By Thursday morning, Joe B. Hall and Denny Crum were down to their last two hours as radio talk show hosts. So the two reached back to their shared prior career to fill their final day with support.
In Lexington, Hall's studio was packed with former Kentucky Wildcats, including a national championship point guard, Kyle Macy, and, arguably, the best player Hall coached at Kentucky, Kenny Walker.
In Louisville, Crum's studio was packed with former Louisville Cardinals, including a national championship point guard, Jerry Eaves, and, arguably, the best player Crum coached at Louisville, Darrell Griffith.
After an improbable run of 10 years, seven months and two weeks, The Joe B. and Denny Show came to an end Thursday. For the two coaching rivals turned fishing buddies and radio show co-hosts, the day epitomized bittersweet.
When Hall, 85, arrived at his studio at Lexington's Cumulus broadcasting Thursday morning, there were blue and white streamers on the door. Inside, the studio was filled with blue and white balloons. On a glass wall hung signs that read, "We're So Blue" and "We'll Miss You."
"I really loved this show," Hall said. "For 10 years and seven months, every morning I got up, I looked forward to it. It's been this show that gets me out of my pajamas every morning."
Said Crum: "Doing this show, it's really been a lot of fun. No negatives to it, just a treat to do."
For anyone who ever listened to the program hosted by the coaches responsible for nine of the Final Four trips and three of the NCAA championships accumulated by Kentucky universities, Thursday's finale began perfectly.
While Crum, 77, and host Tony Cruise came on the air from Louisville, the Lexington part of the show — Hall — was silent due to technical difficulties. There was always a certain dysfunction to a show that occurred from two cities. To me, that was part of the program's charm.
What it lacked in slickness, The Joe B. and Denny Show made up in other areas.
For those of us who grew up in Kentucky during the 1970s and '80s, Hall and Crum were the two most important sports figures of our formative years. Any time I heard their voices on The Joe B. and Denny Show, it provided a trip back.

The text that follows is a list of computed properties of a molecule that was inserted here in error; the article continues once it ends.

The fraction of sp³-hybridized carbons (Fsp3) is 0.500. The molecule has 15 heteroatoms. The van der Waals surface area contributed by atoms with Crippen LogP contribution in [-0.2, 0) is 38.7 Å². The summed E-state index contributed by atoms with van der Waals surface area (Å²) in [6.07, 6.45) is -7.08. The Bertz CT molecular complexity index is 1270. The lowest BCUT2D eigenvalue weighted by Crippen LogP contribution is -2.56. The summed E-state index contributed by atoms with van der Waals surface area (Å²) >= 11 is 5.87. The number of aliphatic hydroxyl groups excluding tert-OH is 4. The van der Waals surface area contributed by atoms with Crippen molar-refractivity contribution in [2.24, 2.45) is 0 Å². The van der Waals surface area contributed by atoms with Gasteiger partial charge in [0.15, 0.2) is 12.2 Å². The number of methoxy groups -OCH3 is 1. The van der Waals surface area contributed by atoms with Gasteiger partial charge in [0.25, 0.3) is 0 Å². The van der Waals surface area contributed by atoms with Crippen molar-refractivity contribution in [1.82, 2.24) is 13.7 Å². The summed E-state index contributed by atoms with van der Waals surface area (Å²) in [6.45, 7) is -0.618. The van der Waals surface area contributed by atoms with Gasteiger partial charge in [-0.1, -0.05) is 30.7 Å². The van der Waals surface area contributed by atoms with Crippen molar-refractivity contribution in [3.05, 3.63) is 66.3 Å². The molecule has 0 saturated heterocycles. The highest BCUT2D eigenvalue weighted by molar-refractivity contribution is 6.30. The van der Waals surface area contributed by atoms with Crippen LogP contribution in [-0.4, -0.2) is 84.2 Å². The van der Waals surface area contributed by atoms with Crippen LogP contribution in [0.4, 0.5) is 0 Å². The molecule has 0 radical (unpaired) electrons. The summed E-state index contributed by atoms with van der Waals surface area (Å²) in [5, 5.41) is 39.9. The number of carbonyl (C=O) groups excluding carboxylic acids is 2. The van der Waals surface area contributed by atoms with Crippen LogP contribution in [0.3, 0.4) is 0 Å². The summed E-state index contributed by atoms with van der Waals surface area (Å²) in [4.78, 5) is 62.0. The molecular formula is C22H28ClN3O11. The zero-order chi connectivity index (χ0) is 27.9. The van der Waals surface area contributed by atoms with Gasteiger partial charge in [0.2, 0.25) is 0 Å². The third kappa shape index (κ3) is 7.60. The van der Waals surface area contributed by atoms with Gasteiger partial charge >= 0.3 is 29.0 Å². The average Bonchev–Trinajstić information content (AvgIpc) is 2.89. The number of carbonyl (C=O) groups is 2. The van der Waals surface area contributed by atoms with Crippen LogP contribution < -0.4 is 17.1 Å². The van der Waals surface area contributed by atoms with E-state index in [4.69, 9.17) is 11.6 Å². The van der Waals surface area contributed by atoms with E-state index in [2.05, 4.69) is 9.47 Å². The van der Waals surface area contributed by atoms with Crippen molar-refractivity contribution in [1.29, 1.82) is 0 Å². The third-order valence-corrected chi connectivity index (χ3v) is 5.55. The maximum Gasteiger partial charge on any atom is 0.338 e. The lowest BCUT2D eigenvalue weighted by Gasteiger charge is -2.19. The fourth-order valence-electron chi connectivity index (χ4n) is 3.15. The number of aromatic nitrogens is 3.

In a time when the atmosphere surrounding the Kentucky-Louisville sports competition has turned snarky and mean, having two such prominent symbols of the Cats and the Cards show that being on opposite sides of the rivalry did not preclude friendship was a needed example.
"I think this show created a lot of goodwill between Kentucky and Louisville," Crum said.
Words on a napkin
The idea for The Joe B. and Denny Show was born inside Lexington's Wheeler's Pharmacy.
While Hall did a phone interview for a radio program hosted by former basketball coaches Wimp Sanderson (Alabama) and Sonny Smith (Auburn), his friend Dick Robinson scribbled something down on a napkin.
The Joe B. and Denny Show, it read.
Subsequently, Hall and Robinson (who died in 2011) ventured to Louisville to try to sell Crum on the idea. "We sat down," Hall said, "and within seven minutes, Denny said 'I'm in.'"
The show went on the air on March 15, 2004.
People who remembered their coaching days, when Hall and Crum used to trade pointed barbs over UK's then-long-standing policy of not playing other in-state programs, were confounded. "The thought of Joe B. Hall and Denny Crum as co-hosts blows a mental fuse," the Herald-Leader's Jerry Tipton wrote before the show's launch.
Yet not only were they co-hosts, it soon became apparent Hall and Crum were genuinely friends. They had long bonded over a mutual love of the outdoors, especially fishing.
"Denny was always a congenial coach who had no chip on his shoulder," Hall said. "He'd take a (verbal) stab at Kentucky. And I'd take a stab at Louisville. But it didn't affect our relationship because we both understood each other and we were both fighting for our programs."
The show's demise
At its height, The Joe B. and Denny Show was carried by 21 stations. There still were 18 affiliates as of Thursday.
In Lexington, The Joe B. and Denny Show has been airing on the Cumulus-owned WVLK-FM. Two weeks ago, Hall said he was told the station was changing formats and no longer would be able to carry the show.
"The decision was made in Atlanta by corporate," Hall said. "I called them. They were pleasant, but they said, 'You don't understand radio. This happens often. We've changed formats.'"
As late as Tuesday, Hall and Crum had hopes of keeping their show on in Louisville while seeking another Lexington station to carry it. However, an official with iHeartMedia (formerly Clear Channel), which owned their Louisville affiliate, WKRD-AM, told Hall on Tuesday night that it was too late.
"He said, 'I had to contract with somebody to take your place," Hall said. "And we understand that. That's radio."
So, on Thursday, Hall and Crum said goodbye.
A caller that the two ex-coaches had nicknamed "Chicken Liver" due to a fishing story came on the phone a final time.
"I love you guys," Chicken Liver said.